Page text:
Eleazar Hernández slept on a sidewalk amid a light drizzle, temperatures that dipped close to freezing and the roar of passing trucks.
The 23-year-old Venezuelan migrant was trying to make it to the Colombian city of Medellin with his wife, who is seven months pregnant.
But the couple had run out of money for transportation by the time they reached Pamplona, a small mountain town over 300 miles (482 km) away from their final destination. Unable to buy a bus ticket, Hernández pinned his hopes on catching a ride on the back of a truck. It was the safest way to cross the Paramo de Berlin, a freezing plateau located at 13,000 feet (4,000 meters).
“My wife can barely walk,” said Hernández, who had spent four days sleeping on Pamplona’s sidewalks. “We need transport to get us out of here.”
After months of COVID-19 lockdowns that halted one of the world’s biggest migration movements in recent years, Venezuelans are once again fleeing their nation’s economic and humanitarian crisis.
Though the number of people leaving is smaller than at the height of the Venezuelan exodus, Colombian immigration officials expect 200,000 Venezuelans to enter the country in the months ahead, enticed by the prospects of earning higher wages and sending money back to Venezuela to feed their families.
The new migrants are encountering decidedly more adverse conditions than those who fled their homeland before COVID-19. Shelters remain closed, drivers are more reluctant to pick up hitchhikers and locals who fear contagion are less likely to help out with food donations.
“We hardly got any lifts along the way,” said Anahir Montilla, a cook from the Venezuelan state of Guarico who was approaching Colombia’s capital after traveling with her family for 27 days.
Before the pandemic, over 5 million Venezuelans had left their country, according to the United Nations. The poorest left on foot, walking through a terrain that is often scorching but can also get frigidly cold.
As governments across South America shut down their economies in hopes of stopping the spread of COVID-19, many migrants found themselves without work. Over 100,000 Venezuelans returned to their country, where at least they’d have a roof over their heads.
Today, official land and bridge crossings into Colombia are still closed, compelling migrants to flee through illegal pathways along the porous 1,370-mile (2,200-kilometer) border with Venezuela. The dirt roads are controlled by violent drug trafficking groups and rebel organizations like the National Liberation Army.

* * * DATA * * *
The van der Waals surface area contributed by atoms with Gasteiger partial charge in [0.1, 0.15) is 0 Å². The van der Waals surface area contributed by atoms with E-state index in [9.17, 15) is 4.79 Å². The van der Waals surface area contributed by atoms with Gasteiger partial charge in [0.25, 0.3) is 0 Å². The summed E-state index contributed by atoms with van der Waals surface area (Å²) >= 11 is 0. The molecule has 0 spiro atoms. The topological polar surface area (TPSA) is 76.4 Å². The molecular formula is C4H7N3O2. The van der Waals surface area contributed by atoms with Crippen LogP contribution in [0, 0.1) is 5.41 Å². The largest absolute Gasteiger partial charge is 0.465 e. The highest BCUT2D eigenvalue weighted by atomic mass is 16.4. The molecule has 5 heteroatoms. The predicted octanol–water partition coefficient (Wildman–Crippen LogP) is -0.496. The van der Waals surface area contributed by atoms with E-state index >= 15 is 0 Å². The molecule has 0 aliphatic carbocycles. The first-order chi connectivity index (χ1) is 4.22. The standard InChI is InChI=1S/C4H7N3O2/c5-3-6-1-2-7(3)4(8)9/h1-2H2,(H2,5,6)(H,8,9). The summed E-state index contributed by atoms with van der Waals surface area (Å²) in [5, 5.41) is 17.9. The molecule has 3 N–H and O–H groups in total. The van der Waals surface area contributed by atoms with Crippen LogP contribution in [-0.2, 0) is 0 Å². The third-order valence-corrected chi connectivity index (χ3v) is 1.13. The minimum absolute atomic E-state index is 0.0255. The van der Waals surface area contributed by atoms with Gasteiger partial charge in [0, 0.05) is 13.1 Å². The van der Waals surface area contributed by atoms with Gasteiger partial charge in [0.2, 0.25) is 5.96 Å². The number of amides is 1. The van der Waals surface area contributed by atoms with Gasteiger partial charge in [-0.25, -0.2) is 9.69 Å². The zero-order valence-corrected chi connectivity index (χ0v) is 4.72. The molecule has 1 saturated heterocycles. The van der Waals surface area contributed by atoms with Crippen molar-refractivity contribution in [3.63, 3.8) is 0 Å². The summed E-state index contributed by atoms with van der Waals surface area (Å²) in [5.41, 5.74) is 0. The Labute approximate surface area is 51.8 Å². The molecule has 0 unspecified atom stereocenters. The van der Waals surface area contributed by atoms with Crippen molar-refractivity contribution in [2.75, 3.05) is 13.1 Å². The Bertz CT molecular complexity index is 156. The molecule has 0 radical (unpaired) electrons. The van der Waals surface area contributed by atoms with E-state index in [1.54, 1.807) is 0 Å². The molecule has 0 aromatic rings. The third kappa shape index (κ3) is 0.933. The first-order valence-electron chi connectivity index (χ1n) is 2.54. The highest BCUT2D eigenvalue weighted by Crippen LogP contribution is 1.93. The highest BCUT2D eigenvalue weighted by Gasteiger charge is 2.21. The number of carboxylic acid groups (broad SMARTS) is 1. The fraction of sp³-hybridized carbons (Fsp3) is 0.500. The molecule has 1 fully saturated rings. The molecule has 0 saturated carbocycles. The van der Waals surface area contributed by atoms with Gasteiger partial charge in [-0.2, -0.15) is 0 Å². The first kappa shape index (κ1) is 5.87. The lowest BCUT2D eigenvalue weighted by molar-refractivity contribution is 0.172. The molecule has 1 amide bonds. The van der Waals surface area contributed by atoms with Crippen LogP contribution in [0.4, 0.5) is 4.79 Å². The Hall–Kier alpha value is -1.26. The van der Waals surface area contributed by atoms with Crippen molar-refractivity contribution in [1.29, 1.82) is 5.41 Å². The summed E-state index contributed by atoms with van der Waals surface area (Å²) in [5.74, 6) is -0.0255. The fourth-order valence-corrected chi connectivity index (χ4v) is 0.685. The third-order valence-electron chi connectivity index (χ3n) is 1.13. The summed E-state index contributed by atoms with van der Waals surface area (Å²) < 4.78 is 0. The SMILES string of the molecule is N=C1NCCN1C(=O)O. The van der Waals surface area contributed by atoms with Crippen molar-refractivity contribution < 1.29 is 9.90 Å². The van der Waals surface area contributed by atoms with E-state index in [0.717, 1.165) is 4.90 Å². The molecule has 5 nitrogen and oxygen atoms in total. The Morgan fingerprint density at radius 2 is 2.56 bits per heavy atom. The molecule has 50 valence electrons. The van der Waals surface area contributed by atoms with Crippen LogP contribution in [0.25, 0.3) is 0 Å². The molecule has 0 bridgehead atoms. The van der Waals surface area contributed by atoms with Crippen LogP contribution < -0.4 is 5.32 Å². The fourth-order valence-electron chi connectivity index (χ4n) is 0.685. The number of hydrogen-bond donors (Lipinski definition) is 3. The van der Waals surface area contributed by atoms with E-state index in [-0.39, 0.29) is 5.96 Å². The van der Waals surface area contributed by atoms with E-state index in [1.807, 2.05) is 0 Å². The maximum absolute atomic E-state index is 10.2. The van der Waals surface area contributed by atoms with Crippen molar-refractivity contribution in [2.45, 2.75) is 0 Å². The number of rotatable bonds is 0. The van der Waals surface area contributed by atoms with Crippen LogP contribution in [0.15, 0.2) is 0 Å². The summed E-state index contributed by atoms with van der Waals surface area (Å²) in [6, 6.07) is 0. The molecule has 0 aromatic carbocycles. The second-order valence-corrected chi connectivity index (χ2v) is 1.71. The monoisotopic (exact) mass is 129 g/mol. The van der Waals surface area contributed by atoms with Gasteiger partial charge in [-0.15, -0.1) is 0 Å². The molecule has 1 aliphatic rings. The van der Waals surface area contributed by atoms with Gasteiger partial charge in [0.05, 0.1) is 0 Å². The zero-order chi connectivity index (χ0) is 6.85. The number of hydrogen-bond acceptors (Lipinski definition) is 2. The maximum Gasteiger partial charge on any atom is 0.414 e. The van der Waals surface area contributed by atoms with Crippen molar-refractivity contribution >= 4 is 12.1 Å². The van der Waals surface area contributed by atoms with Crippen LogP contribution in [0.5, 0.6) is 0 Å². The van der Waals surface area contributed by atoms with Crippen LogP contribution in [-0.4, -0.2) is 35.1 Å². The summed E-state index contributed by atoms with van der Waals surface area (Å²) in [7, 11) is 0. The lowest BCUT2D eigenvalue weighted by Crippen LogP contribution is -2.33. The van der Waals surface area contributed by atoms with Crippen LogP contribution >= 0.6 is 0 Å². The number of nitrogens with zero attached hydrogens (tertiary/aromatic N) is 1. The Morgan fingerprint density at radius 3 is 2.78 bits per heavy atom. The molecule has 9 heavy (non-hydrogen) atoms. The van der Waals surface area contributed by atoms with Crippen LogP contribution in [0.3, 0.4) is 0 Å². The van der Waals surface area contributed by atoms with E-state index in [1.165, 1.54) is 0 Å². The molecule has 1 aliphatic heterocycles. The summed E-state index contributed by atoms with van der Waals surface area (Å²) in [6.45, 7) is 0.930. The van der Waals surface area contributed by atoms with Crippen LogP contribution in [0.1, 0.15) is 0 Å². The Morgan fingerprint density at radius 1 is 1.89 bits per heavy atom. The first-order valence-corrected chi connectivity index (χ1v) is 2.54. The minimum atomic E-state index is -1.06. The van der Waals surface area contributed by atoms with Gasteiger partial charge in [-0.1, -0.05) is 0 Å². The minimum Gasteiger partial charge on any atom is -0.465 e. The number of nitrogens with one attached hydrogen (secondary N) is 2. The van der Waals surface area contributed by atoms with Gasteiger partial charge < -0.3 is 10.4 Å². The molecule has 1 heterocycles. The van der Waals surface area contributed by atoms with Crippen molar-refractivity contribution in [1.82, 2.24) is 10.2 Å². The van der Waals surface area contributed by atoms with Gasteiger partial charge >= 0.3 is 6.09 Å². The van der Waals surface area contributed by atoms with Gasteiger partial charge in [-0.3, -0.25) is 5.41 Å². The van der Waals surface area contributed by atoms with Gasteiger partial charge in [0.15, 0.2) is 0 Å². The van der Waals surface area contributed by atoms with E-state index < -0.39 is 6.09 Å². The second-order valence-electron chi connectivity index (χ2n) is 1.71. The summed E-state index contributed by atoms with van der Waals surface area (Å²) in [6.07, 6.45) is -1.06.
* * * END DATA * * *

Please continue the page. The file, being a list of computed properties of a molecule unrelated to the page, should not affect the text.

“The return of Venezuelan migrants is already happening even though the border is closed,” said Ana Milena Guerrero, an official for the International Rescue Committee, a humanitarian non-profit organization helping migrants.
What’s more, many are now forced to walk within their own country for days to reach the border due to gas shortages that have diminished transportation between cities.
Hernández said it took him a week to walk from his hometown of Los Teques to Colombia.
“I can’t allow my daughter to be born in a place where she might have to go to bed hungry,” he said, while registering with a humanitarian group that handed out backpacks with food and hats for cold weather.
Once in Colombia, the migrants typically walk along highways or wait to hitch a ride. But that’s also become harder.
“It’s been very tough,” said Montilla, who was still 200 miles (321 km) away from her final destination. “But at least with a job in Colombia, we can afford new shoes and clothes. We couldn’t do that in Venezuela.”
One lengthy stretch of road connecting the border city of Cucuta to Bucaramanga further inland used to be home to 11 shelters for migrants. Most have been ordered to close by municipal governments trying to contain coronavirus infections.
Before the pandemic broke out, Douglas Cabeza had turned a shed next to his house in Pamplona into a shelter that housed up to 200 migrants a night. Now he lends gym mattresses to those sleeping outside, hoping to provide them with some protection from the cold.
“There are many needs that aren’t being met,” Cabeza said. “But with small gestures like this, we are trying to do something for them.”
Once the migrants reach their destination, a new list of worries sets in. Colombia’s unemployment rate rose from 12% in March to almost 16% in August. Those who can’t afford to pay rent are being evicted from their homes. Further complicating matters, more than half of all Venezuelans in Colombia have no legal status.
Still, for many, the prospect of earning even less than the minimum wage is a boost. Colombia’s monthly minimum wage is currently worth around $260, far higher than Venezuela’s measly $2.
Hernández was working as a street vendor in Venezuela, selling cakes baked by his wife. But money for food was becoming increasingly scarce, which prompted the couple to make the 860-mile (1,384-kilometer) journey to Medellin.
“I am Venezuelan and I love my country,” he said. “But it has become impossible to live there.”